Never one to give up on the chance of good Dolcetto, a 2020 version in September 2022 could charm the grumpiest of jaded winos. Sweet Piemontese road tar, perky cherries and the sort of acidity that makes a good pizza disappear alarmingly quickly.
13,5% I think. Diam. $24 ish still at Dan’s. Value indeed.
Some producers are good at the whole process from plants to packaging. Massolino would be an exemplar judging by this sadly empty bottle. Dense, clean and pure fruit galore. Authentic ripe sour cherries, tar, earth and a bit of warm year woody spice. Grip and tang in harmony. Second day and the core of picked just at the right time fruit is headed into deep and meaningful territory. If you had to choose a Dolcetto to interest those learning how good Piemonte can be, this would be the place to start. Bonus marks for a Stelvin Luxe screwcap and a lighter weight bottle. The label’s a bit fancy too.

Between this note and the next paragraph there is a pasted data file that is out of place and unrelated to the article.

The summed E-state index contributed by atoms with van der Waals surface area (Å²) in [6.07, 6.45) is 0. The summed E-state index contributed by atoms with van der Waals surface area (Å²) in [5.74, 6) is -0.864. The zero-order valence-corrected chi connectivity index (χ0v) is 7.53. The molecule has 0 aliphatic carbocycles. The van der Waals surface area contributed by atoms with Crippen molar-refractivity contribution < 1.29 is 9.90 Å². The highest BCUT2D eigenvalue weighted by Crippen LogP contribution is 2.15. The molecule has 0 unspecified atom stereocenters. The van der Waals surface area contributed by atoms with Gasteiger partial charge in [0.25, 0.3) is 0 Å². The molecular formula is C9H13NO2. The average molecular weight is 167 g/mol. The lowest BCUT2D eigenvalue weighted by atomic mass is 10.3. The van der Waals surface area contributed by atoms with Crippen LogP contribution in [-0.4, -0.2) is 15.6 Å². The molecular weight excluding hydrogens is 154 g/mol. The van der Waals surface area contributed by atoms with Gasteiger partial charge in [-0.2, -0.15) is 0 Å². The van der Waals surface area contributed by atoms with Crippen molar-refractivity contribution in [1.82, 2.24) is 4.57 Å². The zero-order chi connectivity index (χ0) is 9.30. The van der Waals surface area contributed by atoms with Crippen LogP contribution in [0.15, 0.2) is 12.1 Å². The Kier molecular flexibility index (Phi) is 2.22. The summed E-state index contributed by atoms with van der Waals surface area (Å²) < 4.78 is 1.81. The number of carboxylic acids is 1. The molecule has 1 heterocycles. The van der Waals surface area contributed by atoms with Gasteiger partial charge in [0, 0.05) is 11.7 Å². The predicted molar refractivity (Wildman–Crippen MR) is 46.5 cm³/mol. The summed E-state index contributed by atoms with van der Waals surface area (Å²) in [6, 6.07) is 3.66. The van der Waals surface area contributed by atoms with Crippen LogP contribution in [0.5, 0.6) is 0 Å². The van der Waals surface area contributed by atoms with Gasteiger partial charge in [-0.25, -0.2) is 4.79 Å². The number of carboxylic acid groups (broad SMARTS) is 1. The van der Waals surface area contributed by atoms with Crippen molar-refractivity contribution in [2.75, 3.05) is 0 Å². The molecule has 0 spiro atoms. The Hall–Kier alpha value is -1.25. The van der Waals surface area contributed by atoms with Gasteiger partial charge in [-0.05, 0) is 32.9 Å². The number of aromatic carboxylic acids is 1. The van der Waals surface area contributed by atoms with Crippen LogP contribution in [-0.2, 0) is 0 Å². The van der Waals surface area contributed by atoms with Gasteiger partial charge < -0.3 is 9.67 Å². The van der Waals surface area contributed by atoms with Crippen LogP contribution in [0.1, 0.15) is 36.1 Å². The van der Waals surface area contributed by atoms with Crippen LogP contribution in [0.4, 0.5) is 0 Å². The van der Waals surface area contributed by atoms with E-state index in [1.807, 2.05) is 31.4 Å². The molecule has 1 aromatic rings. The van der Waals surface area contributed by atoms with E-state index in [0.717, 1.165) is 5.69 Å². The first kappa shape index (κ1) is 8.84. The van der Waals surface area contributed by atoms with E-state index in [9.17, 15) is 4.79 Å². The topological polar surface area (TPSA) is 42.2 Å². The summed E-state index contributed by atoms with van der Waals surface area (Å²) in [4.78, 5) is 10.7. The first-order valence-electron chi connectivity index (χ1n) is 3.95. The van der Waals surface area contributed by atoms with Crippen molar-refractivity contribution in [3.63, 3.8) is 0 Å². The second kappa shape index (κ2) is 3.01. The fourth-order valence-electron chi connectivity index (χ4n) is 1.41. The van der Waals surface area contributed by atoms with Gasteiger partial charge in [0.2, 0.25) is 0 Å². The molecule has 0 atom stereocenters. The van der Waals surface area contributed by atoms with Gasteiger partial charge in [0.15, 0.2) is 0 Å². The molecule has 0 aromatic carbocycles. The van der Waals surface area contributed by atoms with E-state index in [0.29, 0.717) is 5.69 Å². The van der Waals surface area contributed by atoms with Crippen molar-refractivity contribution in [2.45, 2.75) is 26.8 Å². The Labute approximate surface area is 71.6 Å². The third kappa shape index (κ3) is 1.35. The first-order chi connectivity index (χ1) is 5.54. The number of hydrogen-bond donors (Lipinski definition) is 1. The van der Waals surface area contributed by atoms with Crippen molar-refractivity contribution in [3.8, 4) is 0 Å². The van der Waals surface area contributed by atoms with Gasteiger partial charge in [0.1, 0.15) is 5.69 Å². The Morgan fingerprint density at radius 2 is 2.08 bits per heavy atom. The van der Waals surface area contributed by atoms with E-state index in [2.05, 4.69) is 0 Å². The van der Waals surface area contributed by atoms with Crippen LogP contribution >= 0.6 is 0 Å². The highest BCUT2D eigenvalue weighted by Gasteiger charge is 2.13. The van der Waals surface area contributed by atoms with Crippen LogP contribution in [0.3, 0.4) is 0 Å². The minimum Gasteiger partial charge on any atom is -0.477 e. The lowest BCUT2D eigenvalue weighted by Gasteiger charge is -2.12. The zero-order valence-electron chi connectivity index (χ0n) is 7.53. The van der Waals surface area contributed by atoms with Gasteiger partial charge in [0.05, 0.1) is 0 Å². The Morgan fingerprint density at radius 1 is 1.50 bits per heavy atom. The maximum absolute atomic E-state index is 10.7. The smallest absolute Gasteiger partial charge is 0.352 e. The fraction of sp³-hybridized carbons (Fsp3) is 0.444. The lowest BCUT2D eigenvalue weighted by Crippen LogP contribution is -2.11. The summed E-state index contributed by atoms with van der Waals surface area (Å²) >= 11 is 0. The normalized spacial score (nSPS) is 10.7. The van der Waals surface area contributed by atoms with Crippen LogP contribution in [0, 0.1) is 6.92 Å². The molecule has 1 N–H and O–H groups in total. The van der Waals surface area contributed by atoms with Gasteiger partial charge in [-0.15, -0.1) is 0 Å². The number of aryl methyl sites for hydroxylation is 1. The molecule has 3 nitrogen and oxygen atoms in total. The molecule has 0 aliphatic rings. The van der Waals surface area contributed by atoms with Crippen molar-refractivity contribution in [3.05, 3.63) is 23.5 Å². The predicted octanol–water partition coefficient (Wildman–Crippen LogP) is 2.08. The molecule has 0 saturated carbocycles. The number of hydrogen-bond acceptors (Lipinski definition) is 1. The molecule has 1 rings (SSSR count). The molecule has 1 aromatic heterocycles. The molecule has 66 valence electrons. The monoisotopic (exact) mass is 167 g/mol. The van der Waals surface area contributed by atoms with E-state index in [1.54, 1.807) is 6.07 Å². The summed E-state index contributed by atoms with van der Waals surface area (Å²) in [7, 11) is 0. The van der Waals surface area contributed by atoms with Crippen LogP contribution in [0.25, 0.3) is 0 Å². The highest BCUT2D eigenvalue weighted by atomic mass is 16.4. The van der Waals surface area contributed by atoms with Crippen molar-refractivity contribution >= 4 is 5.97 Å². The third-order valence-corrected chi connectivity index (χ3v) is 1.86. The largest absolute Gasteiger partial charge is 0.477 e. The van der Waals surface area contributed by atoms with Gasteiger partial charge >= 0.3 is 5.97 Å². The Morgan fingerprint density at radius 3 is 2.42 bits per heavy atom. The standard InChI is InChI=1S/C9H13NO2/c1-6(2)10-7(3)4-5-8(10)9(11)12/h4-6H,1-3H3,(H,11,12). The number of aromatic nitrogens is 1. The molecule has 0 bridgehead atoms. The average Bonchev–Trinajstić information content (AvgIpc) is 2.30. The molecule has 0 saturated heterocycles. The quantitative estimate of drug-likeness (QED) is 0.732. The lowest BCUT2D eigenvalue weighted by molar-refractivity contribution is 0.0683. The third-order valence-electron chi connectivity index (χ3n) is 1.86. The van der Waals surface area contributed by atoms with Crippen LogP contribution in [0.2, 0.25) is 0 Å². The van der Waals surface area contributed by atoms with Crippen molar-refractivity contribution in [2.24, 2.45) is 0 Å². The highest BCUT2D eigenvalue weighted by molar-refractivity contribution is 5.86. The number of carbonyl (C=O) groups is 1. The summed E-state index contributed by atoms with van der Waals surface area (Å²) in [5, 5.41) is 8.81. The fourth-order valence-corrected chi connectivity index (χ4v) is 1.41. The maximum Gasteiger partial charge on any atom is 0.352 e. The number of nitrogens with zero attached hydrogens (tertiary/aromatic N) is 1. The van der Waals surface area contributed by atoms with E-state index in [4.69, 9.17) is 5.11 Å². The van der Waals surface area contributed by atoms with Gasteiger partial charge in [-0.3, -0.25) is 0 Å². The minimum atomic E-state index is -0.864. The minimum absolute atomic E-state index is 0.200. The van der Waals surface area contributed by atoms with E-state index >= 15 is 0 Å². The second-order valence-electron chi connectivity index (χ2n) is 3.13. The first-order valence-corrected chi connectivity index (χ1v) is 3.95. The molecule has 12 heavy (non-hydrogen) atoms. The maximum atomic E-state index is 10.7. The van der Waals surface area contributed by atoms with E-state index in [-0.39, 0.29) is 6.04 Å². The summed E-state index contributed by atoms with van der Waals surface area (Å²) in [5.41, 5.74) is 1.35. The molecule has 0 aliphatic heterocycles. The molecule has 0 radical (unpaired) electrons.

13.5% alcohol. Screw cap. 420 gms of glass. $37.
93 emphatic points.
Dogliani and Diano, two appellations recognised for the quality of their Dolcetto. This version lives up to its lofty DOCG. Terrific perfumed impact, pristine crunch of black cherry, like those in the East European preserves, Piemontese tart and polished with stones and sweet soil. No more than medium bodied but fills the retro nasals with a lingering fruit fragrance. Suave tannin and acid, a perfectly tailored suit. No bombast, just subtle charm. Mouthwatering and pizza cravings a consequence.
13.5%. Nomacorc Select Green 300. 530 gms of glass. $43 rrp but thanks to the clever people at Fourth Wave imports a mystery special for $118 a six pack. Glad I cracked the enigma thanks to Winefront.
92 maybe 93 points but a plus for being my cup of Dolcetto.